Relationships with parents are a powerful—yet often hidden—source of inequality among college students.
Sociologists have extensively studied parental support in college, demonstrating how parents’ unequal socioeconomic resources produce inequalities on campus. For example, recent studies describe affluent and educated parents paying for tuition, coaching students how to interact with faculty, providing and funding internships, and editing résumés—forms of assistance not typically available to students whose parents did not attend college. However, we know less about how young adults themselves expect, negotiate, or attach meaning to these forms of parental support or how this varies across social class.
Enter the COVID-19 pandemic.
As sociologists have long recognized, major disruptions—heat waves, hurricanes, and the like—can offer novel insight into social processes that are otherwise difficult to observe. The COVID-19 pandemic upended US higher education and thrust a generation of college students into a state of crisis. Thus, it provided an ideal context to examine how students seek help from parents.
In a new study published in the Journal of Marriage and Family, I leverage the case of COVID-19 campus closings to examine social class differences in young adults’ understandings and experiences of parental support—as well as the implications for inequality.
Privileged dependence, precarious autonomy
My interviews with 48 working-class and upper-middle-class college students during the early months of the pandemic revealed striking class differences in these students’ relationships with parents.
In this period of heightened fear and uncertainty, upper-middle-class students typically turned to parents for security and reassurance—a pattern that I call “privileged dependence.” In contrast, working-class students demonstrated “precarious autonomy” as they tried to figure things out on their own. Some even provided help to other family members along the way.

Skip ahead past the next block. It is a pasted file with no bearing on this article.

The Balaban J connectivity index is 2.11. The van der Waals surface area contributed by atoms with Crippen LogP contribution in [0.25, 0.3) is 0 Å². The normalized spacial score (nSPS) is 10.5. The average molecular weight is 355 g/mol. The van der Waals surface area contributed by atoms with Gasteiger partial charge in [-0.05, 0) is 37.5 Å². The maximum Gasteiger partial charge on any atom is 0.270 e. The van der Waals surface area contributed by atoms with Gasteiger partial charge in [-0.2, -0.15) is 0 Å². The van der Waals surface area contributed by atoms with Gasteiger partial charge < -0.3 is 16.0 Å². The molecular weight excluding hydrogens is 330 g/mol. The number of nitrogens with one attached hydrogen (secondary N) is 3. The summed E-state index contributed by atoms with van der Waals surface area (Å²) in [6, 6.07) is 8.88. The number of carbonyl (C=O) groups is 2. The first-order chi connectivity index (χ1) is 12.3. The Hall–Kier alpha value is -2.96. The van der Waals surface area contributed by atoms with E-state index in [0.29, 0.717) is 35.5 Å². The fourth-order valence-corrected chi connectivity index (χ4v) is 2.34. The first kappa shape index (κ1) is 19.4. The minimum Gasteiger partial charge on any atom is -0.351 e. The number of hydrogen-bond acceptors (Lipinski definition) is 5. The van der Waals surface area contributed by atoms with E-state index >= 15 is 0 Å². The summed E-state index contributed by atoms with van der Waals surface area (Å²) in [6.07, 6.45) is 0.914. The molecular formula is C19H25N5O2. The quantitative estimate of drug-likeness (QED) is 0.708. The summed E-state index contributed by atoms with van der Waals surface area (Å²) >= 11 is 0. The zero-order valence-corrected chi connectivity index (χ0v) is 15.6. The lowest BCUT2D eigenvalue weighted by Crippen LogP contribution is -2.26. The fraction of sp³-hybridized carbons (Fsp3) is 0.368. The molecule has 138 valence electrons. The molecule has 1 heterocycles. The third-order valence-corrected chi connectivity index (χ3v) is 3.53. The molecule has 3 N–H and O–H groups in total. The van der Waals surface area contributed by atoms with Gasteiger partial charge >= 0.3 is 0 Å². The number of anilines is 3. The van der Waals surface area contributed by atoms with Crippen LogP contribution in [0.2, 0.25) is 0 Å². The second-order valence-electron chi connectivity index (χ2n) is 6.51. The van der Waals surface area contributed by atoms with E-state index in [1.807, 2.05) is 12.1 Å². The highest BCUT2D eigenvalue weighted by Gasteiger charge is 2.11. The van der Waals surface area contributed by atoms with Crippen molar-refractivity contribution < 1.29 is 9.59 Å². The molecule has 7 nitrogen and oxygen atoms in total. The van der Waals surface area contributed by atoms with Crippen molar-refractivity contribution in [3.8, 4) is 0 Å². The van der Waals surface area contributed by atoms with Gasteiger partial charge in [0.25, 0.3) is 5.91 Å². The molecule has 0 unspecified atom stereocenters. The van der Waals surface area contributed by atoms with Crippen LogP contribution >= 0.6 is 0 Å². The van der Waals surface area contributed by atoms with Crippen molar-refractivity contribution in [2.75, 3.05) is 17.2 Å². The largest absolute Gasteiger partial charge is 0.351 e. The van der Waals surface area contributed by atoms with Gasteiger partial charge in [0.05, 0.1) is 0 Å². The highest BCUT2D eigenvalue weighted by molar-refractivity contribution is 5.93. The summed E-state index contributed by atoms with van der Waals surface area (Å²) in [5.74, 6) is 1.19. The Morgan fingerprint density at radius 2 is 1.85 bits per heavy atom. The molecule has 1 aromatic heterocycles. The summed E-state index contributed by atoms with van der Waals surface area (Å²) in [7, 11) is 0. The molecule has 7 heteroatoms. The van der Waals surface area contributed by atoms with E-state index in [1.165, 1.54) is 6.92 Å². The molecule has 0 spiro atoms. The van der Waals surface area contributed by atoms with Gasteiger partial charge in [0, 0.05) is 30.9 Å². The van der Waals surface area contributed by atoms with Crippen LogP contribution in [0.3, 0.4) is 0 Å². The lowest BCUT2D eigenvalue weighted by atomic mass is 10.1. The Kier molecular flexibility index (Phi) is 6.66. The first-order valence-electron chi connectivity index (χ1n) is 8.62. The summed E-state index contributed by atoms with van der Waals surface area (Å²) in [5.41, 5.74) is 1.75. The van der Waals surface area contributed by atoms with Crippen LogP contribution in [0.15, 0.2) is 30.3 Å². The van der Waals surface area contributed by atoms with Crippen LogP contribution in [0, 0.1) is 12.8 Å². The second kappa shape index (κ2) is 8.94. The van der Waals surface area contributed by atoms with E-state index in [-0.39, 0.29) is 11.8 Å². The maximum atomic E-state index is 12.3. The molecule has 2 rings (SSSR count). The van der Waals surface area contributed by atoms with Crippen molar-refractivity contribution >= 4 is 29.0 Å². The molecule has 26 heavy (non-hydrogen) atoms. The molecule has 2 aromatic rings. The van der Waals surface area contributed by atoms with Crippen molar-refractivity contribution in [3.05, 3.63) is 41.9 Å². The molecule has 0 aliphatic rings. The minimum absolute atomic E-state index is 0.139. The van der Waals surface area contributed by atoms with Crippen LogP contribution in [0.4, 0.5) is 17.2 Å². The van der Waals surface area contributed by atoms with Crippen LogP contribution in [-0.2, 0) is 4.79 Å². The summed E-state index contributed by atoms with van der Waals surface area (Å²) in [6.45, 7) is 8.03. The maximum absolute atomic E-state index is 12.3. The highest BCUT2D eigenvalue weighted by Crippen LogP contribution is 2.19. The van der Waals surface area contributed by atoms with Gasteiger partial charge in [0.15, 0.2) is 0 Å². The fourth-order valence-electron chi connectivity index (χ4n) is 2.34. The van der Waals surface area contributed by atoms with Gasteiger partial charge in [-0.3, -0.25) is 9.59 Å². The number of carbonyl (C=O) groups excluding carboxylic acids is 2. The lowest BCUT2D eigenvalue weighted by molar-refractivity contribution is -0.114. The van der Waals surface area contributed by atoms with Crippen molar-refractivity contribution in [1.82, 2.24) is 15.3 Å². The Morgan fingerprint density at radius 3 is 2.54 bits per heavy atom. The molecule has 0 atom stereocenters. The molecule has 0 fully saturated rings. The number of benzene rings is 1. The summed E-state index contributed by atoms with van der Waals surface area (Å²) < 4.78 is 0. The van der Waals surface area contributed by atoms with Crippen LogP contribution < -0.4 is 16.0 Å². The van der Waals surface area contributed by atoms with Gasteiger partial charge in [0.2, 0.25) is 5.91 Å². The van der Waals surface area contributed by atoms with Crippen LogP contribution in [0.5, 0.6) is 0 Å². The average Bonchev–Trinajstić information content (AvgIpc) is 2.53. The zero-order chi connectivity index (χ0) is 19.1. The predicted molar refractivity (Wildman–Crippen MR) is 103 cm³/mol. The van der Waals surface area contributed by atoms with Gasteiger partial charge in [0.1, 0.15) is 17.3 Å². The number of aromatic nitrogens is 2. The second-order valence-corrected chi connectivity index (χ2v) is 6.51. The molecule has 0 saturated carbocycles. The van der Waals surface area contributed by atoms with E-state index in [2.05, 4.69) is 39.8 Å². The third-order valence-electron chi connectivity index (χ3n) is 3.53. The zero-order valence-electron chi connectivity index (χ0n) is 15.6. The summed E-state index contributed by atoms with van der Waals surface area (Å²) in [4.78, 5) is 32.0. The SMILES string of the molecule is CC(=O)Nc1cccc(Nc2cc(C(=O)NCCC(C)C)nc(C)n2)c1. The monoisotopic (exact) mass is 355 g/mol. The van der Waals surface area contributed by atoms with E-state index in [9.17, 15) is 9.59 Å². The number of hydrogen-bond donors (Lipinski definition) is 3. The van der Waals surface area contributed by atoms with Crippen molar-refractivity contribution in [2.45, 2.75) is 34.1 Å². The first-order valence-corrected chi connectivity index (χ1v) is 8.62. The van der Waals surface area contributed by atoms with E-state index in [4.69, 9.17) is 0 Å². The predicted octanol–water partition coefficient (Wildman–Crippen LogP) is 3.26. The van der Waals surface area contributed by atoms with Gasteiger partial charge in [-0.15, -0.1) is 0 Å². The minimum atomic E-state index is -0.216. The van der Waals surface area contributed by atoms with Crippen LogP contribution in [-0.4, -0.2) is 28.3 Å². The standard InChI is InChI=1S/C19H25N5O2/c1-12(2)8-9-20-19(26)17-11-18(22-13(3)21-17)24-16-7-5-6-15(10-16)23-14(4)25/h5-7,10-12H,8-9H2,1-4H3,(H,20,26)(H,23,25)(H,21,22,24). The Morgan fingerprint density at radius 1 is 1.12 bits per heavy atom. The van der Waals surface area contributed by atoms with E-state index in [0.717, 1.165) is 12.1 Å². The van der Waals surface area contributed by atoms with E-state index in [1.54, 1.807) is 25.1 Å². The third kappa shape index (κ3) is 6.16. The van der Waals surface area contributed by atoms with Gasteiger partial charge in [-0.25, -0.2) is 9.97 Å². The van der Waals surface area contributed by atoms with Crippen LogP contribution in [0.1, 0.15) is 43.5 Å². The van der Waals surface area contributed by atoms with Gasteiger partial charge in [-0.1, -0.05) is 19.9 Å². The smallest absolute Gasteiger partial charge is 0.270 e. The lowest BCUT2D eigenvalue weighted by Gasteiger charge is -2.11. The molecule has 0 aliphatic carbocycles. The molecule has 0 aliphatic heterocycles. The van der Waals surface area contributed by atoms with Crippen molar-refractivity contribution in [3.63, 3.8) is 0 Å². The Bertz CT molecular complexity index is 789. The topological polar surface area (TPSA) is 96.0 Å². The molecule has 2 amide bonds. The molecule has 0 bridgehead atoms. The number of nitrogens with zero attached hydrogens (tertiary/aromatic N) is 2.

Two factors led to these differences. First, there were class differences in students’ understandings of parental authority. Second, there were class differences in the weight students gave to family members’ needs and interests. Together, these factors shaped students’ decisions about where to live and how to interact with their families.
Who decides what to do?
Upper-middle-class students generally saw their parents as having the final say over major life decisions, whereas working-class students typically felt they could decide for themselves. These different perceptions of parents’ authority shaped how students responded to pandemic-related disruptions, especially decisions about where to live when their university suddenly instructed students to vacate the campus in March 2020.
Gladly or grudgingly, upper-middle-class students typically followed parents’ directions for travel, housing, and safety precautions. One reason was that these parents had financial leverage because they were paying all or most of their children’s college expenses. Many upper-middle-class students also thought their parents “knew more” than they did. For example, Margot told me:
I remember getting home and feeling such a weight taken off of my shoulders because I was like, “This is such a controlled space. I’m very happy weathering it out here because I feel like my parents know what’s up.
In contrast, few working-class students expected their parents to tell them what was safe or thought it was necessary to gain parents’ approval for their housing choices. In working-class families, parents often had little to no financial leverage. As Taylor said about her dad:
It all just comes back to this incredible thing, which is: if you don’t give me money, then I don’t have to listen to you.